Practice tip

Non refereed

Use of diagnostic assays in aggressive management of commingled swine production systems

Matt S. Anderson, DVM

Suidae Health and Production, 2200 Hwy 18 East, Box 591, Algona, IA 50511; Tel: 515-295-8777; Fax: 515-295-4954; Cell: 515-341-8777; E-mail:

Anderson MS. Use of diagnostic assays in aggressive management of commingled swine production systems. J Swine Health Prod. 2003;11(4):193.

It is difficult to imagine life as a swine veterinarian without cell phones, hand-held personal digital assistants, laptops, spreadsheets, and record-keeping systems. Advancing technology often seems to lead us more into the conference or board room and farther away from actual pig farms. However, the value in knowing what is happening in the populations of animals that are our patients is unmistakable, and the timely acquisition of this knowledge is more critical than ever. Serological and polymerase chain reaction (PCR) tests are excellent means of acquiring the necessary information. Aggressively using these diagnostic tools may have the added benefit of getting us on farms more often, creating the opportunity for us to interact with farm personnel and diagnose and resolve little problems before they become big problems.

We all have had multiple opportunities to witness the suboptimal performance that we have come to expect when animals of divergent health status are commingled, especially in continuous flow production systems. This has driven the evolution of the swine industry toward single-sourcing pigs into all in-all out facilities, which usually improves mortality rate and total removal, and optimizes performance. The economic downside of this strategy is that facilities are often managed inefficiently during stocking and marketing: facilities cost (on a per head basis) increases, and throughput for the system decreases. There may be the additional disadvantage of higher transport costs when partial loads of pigs are moved over long distances. This has become very significant in many production systems as the distance between sow farm and nursery-grow-finish facilities has increased. Weaning once a week overcomes the difficulty, but this of course creates efficiency problems in our sow units.

Logistical considerations often make commingling pigs appealing. Economic pressures dictate that, if we are to be successful, we must manage these facilities very carefully. Diagnostic assays may be used in numerous ways to benefit producers (and pigs) in commingled pig flows. Several specific examples are described below.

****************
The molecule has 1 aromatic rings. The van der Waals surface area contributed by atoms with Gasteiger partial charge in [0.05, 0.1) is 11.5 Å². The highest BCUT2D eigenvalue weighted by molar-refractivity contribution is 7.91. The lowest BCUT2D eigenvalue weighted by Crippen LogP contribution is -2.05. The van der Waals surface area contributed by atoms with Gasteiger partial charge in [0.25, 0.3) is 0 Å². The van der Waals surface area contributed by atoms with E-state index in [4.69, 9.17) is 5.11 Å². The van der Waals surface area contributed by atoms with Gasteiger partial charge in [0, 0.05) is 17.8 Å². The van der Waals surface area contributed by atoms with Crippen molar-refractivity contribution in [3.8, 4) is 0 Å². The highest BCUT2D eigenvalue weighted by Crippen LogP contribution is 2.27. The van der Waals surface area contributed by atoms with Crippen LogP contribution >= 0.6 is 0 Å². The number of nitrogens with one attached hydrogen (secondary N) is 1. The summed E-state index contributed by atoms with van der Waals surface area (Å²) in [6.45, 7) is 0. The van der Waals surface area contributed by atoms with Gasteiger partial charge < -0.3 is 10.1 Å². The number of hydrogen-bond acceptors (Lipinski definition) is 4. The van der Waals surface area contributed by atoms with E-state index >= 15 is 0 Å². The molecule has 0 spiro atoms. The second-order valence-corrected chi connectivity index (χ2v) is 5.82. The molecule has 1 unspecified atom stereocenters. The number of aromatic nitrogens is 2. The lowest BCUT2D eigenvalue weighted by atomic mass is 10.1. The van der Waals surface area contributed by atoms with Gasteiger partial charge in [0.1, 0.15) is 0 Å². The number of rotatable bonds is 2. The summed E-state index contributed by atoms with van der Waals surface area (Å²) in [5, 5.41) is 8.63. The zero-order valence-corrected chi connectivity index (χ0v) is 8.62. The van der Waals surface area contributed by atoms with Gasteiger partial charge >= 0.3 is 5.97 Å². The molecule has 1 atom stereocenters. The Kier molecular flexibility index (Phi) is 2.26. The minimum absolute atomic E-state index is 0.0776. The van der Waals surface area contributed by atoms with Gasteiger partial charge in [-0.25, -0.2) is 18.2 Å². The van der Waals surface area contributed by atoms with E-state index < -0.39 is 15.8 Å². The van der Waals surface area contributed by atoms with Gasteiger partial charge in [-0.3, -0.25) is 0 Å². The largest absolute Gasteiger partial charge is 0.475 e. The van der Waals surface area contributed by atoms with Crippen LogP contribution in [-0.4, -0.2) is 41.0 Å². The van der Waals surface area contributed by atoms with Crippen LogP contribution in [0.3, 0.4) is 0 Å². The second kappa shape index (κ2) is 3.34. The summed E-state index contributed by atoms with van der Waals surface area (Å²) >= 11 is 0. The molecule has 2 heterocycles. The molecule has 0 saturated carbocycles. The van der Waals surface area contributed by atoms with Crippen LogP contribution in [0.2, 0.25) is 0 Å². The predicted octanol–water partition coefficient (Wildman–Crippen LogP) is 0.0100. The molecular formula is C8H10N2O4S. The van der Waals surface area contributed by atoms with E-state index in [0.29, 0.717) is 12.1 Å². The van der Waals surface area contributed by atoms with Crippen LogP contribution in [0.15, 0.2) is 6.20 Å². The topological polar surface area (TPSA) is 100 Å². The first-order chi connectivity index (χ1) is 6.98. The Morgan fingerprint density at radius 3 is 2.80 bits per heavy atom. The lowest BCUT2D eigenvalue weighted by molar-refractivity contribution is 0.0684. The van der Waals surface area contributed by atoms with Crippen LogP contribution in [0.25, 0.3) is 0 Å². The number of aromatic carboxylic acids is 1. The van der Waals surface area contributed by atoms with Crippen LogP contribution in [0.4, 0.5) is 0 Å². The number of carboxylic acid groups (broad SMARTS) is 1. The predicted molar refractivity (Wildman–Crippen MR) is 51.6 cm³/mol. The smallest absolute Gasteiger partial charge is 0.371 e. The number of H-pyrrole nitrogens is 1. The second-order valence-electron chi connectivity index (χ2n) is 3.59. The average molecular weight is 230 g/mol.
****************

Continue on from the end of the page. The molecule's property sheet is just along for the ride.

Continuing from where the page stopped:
When managing the commingled pig flow from multiple sow units naive for porcine respiratory and reproductive syndrome (PRRS), knowing as soon as possible when a unit becomes infected with PRRS virus allows the pig flow from the unit to be redirected such that most of the pigs remain healthy. In my experience, it is possible for a previously naive sow farm to be serologically PRRS-positive for as long as 4 to 6 weeks before clinical signs are observed. Analyzing sow serum by PRRS ELISA (Herdchek ELISA; Idexx Laboratories, Westbrook, Maine) or by PCR or both may give us a time advantage to redirect the pigs from an infected unit away from the commingled, PRRS-negative pig flow. The tests may also be done in weaned pigs.

It is sometimes equally beneficial to get a PRRS-stable (non-shedding) sow farm's pigs out of a commingled PRRS-positive flow. Prior to redirecting these pigs back into a PRRS-negative flow, it is important to test by PRRS PCR several times in successive weeks to be sure that the sow farm is truly stable. When PCR testing is used in this manner, reducing the number of samples in a PCR pool may help to avoid a problem with false negative results.

Swine influenza may be a considerable problem in commingled pig flows. Many veterinarians use swine influenza virus (SIV) titers to analyze vaccination protocol compliance, testing either weaned pigs or sows.

In pig flows where mycoplasma is expected to have a detrimental effect on performance, longitudinal serology profiles for PRRS, SIV, or both may be used to determine the timing of vaccine or medication administration.

There are many other examples where aggressive use of serologic assays may be of great benefit to producers. Statistical charts may be used to derive sampling numbers appropriate to given situations. Bleeding pigs isn't glamorous, but as a means of acquiring timely epidemiologic information, it is critical to serving our clients.